cosmological experiments would be RADICALLY different. Yes, there are
theories out there that consider modifications to the Minkowskian geometry
of space-time (look up CPT symmetry breaking) but these would necessarily
be so god damn minute on the macroscopic scale that exploiting these
slight deviations would be literally impossible (think inter-molecule
interactions of any sort simply being unable to stand up to the necessary
energy and momentum densities - we're talking scales that could only
support hydrogen plasma as a state of matter at best).

So yeah, it's cool to think about, but unless you're ready to kill your
own father before you're born and convince you universe you didn't just
try to cheat it NO we will never ever ever ever ever ever have FTL
travel. Period. Nor will the aliens.

Wormholes are a different =P OH and I'm just talking about
traveling locally FTL - globally doesn't count because it turns out to be
quantum mechanically unstable.

Chris said...

Dude, you spelled exploded wrong...;)

Anonymous said...

If you can read this, comments by non-members are enabled.

Jordan Wade said...

All of the worst arguments I have heard can be rewritten: X is conceivable, therefore X is true. It is obvious that at least one person on the VAA discussion thread is ignorant of the logical leap involved in this sort of diarrhea. I would like to hear someone explain the leap and perhaps spark some discussion on possibility vs. plausibility. I can't bring myself to accept the shame involved in explaining something so fundamental to a fellow UVa student.

Anonymous said...

Hmm, yes, I think we can safely say we'd be more sure of ourselves if we were trying to figure out what we already understand. Do you see the problem here?

Steve said...

Research on NDE has been ongoing at the University of Virginia for over 40 years. There is more to it than you might think. Many hypotheses have been examined and discarded. There seem to be no easy explanations that fit with scientism (a materialistic worldview that all things can be explained by a scientific approach),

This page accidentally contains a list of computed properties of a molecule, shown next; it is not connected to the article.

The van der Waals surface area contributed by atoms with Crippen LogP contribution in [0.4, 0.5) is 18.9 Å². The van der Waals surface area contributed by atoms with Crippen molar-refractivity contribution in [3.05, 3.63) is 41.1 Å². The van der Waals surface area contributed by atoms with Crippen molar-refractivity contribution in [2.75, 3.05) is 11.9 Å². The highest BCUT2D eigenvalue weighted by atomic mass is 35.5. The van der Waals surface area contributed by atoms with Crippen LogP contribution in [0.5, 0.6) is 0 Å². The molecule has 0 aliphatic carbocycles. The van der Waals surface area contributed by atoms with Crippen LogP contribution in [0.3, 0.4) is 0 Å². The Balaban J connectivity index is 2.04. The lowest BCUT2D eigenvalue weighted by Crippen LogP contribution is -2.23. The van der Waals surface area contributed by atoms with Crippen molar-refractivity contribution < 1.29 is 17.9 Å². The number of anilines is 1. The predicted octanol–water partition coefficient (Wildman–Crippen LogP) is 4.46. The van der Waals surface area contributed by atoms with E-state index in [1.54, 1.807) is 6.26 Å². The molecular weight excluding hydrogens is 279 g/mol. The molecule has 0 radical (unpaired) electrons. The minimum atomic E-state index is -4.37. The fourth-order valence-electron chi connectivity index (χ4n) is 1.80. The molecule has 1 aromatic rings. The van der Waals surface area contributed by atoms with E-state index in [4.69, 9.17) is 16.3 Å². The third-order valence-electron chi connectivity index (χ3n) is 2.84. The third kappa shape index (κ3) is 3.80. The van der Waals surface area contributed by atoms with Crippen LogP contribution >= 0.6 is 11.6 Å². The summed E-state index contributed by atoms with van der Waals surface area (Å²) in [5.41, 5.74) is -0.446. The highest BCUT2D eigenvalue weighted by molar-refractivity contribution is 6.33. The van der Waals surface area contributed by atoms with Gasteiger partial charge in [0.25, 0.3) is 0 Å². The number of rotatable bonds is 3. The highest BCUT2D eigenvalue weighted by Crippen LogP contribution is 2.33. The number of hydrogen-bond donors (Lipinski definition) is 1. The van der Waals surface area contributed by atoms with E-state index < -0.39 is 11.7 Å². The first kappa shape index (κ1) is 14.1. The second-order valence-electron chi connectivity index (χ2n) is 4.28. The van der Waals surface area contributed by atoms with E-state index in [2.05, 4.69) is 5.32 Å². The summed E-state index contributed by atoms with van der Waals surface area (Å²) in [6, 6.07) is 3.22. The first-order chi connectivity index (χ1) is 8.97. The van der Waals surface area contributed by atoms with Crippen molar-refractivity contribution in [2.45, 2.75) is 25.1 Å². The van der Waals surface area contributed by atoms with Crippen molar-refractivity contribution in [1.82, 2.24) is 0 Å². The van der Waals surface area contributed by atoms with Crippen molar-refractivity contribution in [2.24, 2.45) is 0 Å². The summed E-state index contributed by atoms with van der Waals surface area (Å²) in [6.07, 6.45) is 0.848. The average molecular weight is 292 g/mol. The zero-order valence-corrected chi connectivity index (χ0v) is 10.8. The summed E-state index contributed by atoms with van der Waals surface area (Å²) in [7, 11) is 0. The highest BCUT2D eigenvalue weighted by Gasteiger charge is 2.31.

such as the patient being able to repeat conversations that took place between doctors out of earshot or describe objects only visible from the ceiling,


"Pam Reynolds described accurate and detailed visual perceptions of her brain surgery in which all the blood had been drained out of her body and her brain waves were totally flat." -Bruce Greyson, M.D., Carlson Professor of Psychiatry at UVA

On Oct 19, 2009, at 11:25 AM, Alexander Rohrer wrote:

You aren't dead until a certain number of things happen. Just because your heart stops beating, your brain is still working for what could feel like hours, which in reality could be 2 minutes. Everything you do -- everything you think -- is nothing more then biological reactions, created by the firing of neurotransmiters. I'm sorry, but your 'near-death experience' statement is just false. They don't exist -- only what your brain can show you does.


Dee W said...

Jordan, the worst (i.e. most annoying) argument I've seen is: Nothing has ever been proven true or false, so all claims are equally valid.

I really don't know how to point out to people that they cannot and do not live their lives as if ANYTHING is possible.